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Tuesday, 28 October 2014

Setting Maya Viewport's Texture Resolution Above 256x256

While working on a project that required me to display map features in very fine detail, I ran into the problem of Maya's limited ability to show texture maps at higher than 256x256 in the viewport.

On the left is the source image supplied as a texture on the plane in the Maya scene, displayed from Window's image viewer. On the right inside of Maya is the same map that's loaded as a lower resolution map.

In the hardware texturing setting for that shader (I'm using a surface shader), we soon find out that 256x256 is the highest resolution we can choose to show our texture at.

Searching through the Internet I had the good fortune to come across this very useful tip on a blog that solved the problem for my situation:

To find out the current hardware texture resolution for the shader of this object, we have to find out the name of the shader. For me it is "mapFullLinesShader".
So if I open up my script editor and type in the following in an empty MEL tab and execute this line of script:
getAttr mapFullLinesShader.resolution;

I would get the current texture resolution that mapFullLinesShader is displaying in the viewport. For me it was 256x256, so MEL returned "result: 256".

Therefore to set it to 1024x1024, I would have to enter the MEL command:
setAttr mapFullLinesShader.resolution 1024;

Thereafter the resolution displayed through the viewport is high enough to display the details needed for my work in the Maya scene.

Of course if 512 x 512 is sufficient for the situation we would change the script accordingly to:
setAttr mapFullLinesShader.resolution 512;

In some cases you may still be unable to see the resolution increase. In this case, check the shader's Textured Channel in the hardware texturing section. Switch between the different channels a bit, that may refresh the texture display. I usually find myself going back to the Combined Texture mode, and that works for me.

I hope it helps you if you run into the same situation :)

Tuesday, 7 October 2014

AE World: Andrew Kramer Keynote Speech

Here's a great keynote speech by Andrew Kramer of Video CoPilot, at AE World 2014.

He has great humour, and it was very inspiring and motivating talk. It brings us to revisit the question of why VFX artists and motion graphics designer do what we do, and somehow it is a bit like rediscovering our first love as Andrew shared some of his adventures working in the industry.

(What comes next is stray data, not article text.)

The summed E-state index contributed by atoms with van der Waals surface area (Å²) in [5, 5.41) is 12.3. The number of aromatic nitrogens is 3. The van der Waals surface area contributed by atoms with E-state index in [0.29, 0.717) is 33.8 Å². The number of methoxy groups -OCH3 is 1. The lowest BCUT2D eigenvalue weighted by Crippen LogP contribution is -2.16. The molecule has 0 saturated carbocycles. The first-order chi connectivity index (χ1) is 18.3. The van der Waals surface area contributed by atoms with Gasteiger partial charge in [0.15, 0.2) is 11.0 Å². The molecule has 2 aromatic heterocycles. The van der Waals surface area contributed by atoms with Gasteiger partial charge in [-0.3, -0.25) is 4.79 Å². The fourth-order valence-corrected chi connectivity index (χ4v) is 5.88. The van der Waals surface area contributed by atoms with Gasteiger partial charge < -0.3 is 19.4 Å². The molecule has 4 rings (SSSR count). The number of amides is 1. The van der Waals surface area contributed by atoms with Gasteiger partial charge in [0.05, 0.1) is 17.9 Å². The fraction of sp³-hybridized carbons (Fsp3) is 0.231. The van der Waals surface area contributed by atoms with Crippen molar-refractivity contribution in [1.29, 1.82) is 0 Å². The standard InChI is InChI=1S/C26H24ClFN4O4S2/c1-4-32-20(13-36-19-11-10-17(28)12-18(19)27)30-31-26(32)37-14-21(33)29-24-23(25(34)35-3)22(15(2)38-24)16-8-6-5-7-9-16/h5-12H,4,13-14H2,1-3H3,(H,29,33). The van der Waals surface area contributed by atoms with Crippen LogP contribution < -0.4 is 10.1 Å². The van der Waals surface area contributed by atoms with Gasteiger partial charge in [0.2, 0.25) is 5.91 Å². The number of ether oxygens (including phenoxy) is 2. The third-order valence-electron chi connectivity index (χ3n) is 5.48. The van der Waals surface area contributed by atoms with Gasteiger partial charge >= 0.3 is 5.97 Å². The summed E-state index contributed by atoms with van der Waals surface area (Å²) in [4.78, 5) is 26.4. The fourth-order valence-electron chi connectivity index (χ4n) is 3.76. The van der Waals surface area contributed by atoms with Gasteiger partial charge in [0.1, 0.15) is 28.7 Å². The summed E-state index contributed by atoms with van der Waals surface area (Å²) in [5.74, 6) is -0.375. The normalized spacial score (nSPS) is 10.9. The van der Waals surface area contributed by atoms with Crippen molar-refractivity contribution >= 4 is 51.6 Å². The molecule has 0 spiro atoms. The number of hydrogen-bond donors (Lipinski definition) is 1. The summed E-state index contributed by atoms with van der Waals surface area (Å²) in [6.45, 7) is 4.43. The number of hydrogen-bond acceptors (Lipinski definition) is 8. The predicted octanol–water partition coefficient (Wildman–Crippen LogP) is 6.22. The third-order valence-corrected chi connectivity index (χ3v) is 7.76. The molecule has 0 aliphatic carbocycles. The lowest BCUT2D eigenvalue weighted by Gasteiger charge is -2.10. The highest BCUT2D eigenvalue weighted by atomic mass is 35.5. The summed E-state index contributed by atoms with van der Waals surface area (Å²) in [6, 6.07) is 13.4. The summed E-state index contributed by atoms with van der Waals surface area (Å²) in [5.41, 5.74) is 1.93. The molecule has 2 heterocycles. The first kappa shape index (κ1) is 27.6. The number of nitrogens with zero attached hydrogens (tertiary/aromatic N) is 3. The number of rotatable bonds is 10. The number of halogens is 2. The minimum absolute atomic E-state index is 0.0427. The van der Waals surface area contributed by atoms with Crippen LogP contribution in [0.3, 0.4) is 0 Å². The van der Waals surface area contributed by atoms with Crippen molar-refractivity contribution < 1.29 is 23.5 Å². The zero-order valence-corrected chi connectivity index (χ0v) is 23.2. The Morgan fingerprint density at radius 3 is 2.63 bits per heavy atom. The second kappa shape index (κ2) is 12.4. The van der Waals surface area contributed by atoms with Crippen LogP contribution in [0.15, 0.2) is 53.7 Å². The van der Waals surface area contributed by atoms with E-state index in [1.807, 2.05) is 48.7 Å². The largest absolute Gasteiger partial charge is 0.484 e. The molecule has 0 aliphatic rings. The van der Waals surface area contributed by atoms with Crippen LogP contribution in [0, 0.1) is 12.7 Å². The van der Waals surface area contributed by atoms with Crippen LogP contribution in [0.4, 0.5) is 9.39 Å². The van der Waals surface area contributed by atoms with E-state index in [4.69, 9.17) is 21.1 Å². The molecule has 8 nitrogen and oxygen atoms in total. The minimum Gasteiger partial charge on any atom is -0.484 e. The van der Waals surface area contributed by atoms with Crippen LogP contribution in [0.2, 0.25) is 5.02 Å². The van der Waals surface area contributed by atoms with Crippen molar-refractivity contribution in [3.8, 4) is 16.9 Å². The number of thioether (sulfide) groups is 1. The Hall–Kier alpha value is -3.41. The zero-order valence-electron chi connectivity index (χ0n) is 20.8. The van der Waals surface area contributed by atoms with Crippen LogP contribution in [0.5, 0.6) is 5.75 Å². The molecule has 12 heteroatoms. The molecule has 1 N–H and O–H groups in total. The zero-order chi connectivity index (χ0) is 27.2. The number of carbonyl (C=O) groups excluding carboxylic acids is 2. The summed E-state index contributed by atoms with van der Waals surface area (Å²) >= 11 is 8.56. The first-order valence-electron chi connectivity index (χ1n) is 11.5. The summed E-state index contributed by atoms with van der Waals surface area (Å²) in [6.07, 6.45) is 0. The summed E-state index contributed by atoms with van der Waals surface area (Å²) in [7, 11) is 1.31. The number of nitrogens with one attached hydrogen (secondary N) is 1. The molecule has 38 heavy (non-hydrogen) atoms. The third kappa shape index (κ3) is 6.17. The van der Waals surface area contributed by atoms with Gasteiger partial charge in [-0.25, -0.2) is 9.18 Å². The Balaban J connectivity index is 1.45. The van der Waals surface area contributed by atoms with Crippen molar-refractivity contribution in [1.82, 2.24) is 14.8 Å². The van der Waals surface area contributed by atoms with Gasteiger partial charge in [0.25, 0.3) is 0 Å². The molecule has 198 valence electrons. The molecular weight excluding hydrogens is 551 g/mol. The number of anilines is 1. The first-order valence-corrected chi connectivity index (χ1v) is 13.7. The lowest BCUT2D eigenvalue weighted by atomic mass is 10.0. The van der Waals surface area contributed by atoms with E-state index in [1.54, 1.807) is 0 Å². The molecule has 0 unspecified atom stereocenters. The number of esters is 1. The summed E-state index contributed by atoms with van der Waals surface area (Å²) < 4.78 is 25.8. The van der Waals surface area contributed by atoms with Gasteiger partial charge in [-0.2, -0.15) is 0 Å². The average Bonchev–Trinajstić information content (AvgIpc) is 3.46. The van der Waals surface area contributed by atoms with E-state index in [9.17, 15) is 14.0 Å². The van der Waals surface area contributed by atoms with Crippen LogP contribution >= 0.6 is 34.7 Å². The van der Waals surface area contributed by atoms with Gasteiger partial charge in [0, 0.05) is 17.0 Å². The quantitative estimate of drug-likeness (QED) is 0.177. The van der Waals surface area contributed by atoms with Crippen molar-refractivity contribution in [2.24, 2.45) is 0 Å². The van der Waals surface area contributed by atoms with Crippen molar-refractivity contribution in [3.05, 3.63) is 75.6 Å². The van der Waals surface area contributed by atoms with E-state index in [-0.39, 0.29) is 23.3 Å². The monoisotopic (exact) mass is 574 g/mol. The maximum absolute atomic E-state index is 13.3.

As a matured artist who is well skilled in his craft, he gives very sound advice that I feel, is very applicable to every artist across all artistic disciplines. 

He has advice to artists just starting out, artists trying to find their direction, trying to get noticed, or even how we should be approaching our craft with relation to the other aspects of our lives. 

All in all this was was great presentation, highly entertaining and with plenty of reminders and checkpoints for us to think about what we really want, where we really are, who we want to be and where we want to end up. 

Using Shading Switch Nodes in Maya

Here's a demonstration of the use of Shading Switch utility node. This tutorial shows how you can have a same shader with different properties when applied to different objects.

This is a huge help when your scene and assets increase in complexity.

With the switch shader node in your shader tree, there will be no need keep multiple copies of the same shader and keeping them in updated when one of the values change.

For years I have tried to find out to do this since a very similar thing could easily be done in 3D Studio Max (paste instance for texture nodes). Finally with this shading node, I have found how this could be done in Maya.

I hope this is beneficial to you in some way. Enjoy! :)

Saturday, 5 July 2014

20140704 Duplicating Objects on a Deforming Surface Script

20140704 Duplicating Objects on a Deforming Surface Script from Patrick Woo on Vimeo.
An extension from the tool from my previous video that merely sticks objects to a surface's normal, I have added distance control functionality.

Each duplicated object on the deforming surface now scales in reaction to the distance between itself an a control object. I also included an inverse distance and pulse mode with speed controls.

This is one way to manipulate the behavior of multiple objects with a few simplified controls and attribute values.

My script takes any 3 objects to be the surface, the object to duplicate across the surface, and finally, a control object to affect the scale of the array of the duplicated objects.

Thursday, 3 July 2014

A Good Introduction to Maya API Programming from Chad Vernon

I know my posts are all over the place, but I found this Maya API tutorial.

Chad Vernon is a Character TD, Studio Pipeline TD and Software engineer. He was previously a Creature Pipeline TD at Digital Domain. Here's a write-up on Chad at CG-Circuit.

In his blog, Chad has some very useful of technical resources that will greatly fellow artists and TDs, mostly in the areas of Maya and Direct X.

Do take a look at his Maya API related links at his site: http://www.chadvernon.com/blog/resources/